Most Promising New Material – Bombay Bicycle Club: Other than a slight microphone problem when Jack Steadman came in with the opening line of “How Can You Swallow So Much Sleep”, Bombay Bicycle Club continued to build on their rich dynasty of live performances. However, taking Lucy Rose into a deeper part of the band, BBC gave the crowd a surprise taste of new material. Without ditching the guitars or synths, the London four-piece added in extra percussion parts and electro samples for new track “Carry Me”. Another sign of Bombay Bicycle Club heading in the right direction and getting better and better along the way.
Biggest Disappointment – Crystal Castles: The first time I saw Crystal Castles they were astonishing. Condensed and diluted down between the small walls of the Bristol 02 Academy, they created the perfect balance between energetic dance/electro harmony and concrete trippy chaos. Sadly, this time the scales were tipped into the manic and savage side of the line. I like a rough gig as the next person, but the will and determination to cause violence and mayhem with the friday Reading crowd left little room to enjoy the music that we were meant to be watching. When I did catch glimpses of the Crystal Castles performance, I wasn’t given much to go on with. Poor sound output, unequal levels and bitter live transition left the overall experience a fraction of the quality the electro duo are capable of.
Most Exciting Performance – Pulled Apart By Horses: If you tried blinking whilst watching PABH performance at Reading Festival this year, you most certainly would have missed something. Whilst belting out grunge anthem after grunge anthem, the band tossed and trifled their ways around the stage, sporting greasy hair and denim jackets that boiled up the early 1990’s nostalgia over the edges. Nothing watered down, over produced or made out of style, just a roots grunge rock performance pulled straight out of the bag and laced upon a hungover, early sunday morning crowd. By the end of the performance, the tone was set for another maverick day at Reading Festival 2012. Hats off to you boys.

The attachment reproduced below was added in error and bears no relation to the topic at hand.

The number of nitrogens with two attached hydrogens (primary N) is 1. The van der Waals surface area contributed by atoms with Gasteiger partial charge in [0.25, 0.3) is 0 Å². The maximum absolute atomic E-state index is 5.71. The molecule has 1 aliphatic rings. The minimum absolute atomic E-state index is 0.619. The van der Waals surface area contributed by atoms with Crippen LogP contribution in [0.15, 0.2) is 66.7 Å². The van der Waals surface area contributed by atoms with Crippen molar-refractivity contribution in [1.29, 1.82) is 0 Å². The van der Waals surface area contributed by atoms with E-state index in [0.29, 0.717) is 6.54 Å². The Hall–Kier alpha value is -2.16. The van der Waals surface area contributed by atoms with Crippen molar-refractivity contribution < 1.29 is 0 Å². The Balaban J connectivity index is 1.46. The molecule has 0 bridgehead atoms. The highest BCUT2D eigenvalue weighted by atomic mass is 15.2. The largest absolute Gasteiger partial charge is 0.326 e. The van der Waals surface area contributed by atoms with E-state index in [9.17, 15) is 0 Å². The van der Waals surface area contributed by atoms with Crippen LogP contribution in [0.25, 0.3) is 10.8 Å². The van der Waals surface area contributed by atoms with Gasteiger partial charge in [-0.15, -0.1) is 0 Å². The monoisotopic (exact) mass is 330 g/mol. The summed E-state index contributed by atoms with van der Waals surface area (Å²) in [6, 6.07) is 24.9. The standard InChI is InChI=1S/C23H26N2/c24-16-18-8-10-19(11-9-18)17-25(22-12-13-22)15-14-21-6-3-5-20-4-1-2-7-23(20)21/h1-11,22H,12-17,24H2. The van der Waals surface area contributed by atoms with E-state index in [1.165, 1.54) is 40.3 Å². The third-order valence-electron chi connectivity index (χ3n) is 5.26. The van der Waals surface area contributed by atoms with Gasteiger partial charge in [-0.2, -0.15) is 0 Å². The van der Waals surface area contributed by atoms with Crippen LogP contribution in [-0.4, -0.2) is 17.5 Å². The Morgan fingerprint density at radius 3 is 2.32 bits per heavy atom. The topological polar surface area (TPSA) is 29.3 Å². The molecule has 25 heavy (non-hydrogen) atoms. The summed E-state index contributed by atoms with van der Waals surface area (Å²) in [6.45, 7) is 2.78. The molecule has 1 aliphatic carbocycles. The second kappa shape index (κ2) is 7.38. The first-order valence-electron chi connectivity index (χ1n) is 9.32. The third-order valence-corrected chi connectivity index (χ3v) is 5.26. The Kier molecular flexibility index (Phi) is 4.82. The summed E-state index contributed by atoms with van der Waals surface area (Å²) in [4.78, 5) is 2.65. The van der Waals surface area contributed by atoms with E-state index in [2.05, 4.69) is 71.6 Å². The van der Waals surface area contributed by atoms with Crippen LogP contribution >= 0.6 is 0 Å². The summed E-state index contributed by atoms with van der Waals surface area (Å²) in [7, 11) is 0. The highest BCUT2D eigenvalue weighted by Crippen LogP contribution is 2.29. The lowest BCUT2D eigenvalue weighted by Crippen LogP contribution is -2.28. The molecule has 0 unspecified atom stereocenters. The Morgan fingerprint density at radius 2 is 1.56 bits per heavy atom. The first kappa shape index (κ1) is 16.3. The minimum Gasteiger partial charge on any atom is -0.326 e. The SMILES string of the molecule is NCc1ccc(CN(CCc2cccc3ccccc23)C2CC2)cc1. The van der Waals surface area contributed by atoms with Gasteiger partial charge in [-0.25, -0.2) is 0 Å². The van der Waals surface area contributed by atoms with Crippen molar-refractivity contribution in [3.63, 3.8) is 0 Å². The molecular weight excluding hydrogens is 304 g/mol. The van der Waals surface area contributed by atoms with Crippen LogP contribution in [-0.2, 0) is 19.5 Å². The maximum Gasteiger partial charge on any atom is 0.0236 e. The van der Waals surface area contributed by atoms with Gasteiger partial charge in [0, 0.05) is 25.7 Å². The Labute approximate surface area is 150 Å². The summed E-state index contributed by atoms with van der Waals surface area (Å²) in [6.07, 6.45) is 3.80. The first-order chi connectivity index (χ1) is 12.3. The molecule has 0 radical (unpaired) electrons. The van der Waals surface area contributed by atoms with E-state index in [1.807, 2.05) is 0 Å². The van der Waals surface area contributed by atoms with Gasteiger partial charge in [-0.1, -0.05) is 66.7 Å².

Most Promising New Band – Savages: Gracing the always popular Festival Republic Stage, which has nestled the likes of Chapel Club, Giggs, Lightspeed Champion and Darwin Deez into its chest, Savages continued a long line of traditionally brilliant alternative indie bands. Glistening and subtle guitar tracks planted over a soiled and damp reverberated sound allowed a resplendent display of mood and shudder, matching the feelings created by bands like Echo and the Bunnymen and newer acts, such as Zulu Winter and Toy.
Best Festival Characteristic – Text Message Display: Whilst waiting for bands to take to the main arena, for small fee and to save boredom festival goers were able to text in messages to be shown on the video display either side of the stage. All manner of texts ranging from the rude, crude and downright offensive were exhibited on the screens, allowed anticipation to be eased and a few crowd laughs along the way.
Funniest Act – Stephen K Amos: Armed with his usual dry wit, stiff satire and culturally encompassing one liners, Stephen K Amos was met with a picturesque parallel of smiles and hearty laughter from the Reading crowd. When the majority of festival goers arrive wanting music, ataxia and promiscuous sex with strangers, it’s refreshing to find that the minority enjoy attending big name festivals, such as Reading, to taste simpler entertainment delights, like comedy. Jesters like Stephen K Amos are just what the doctor ordered for some, and a welcome surprise for others.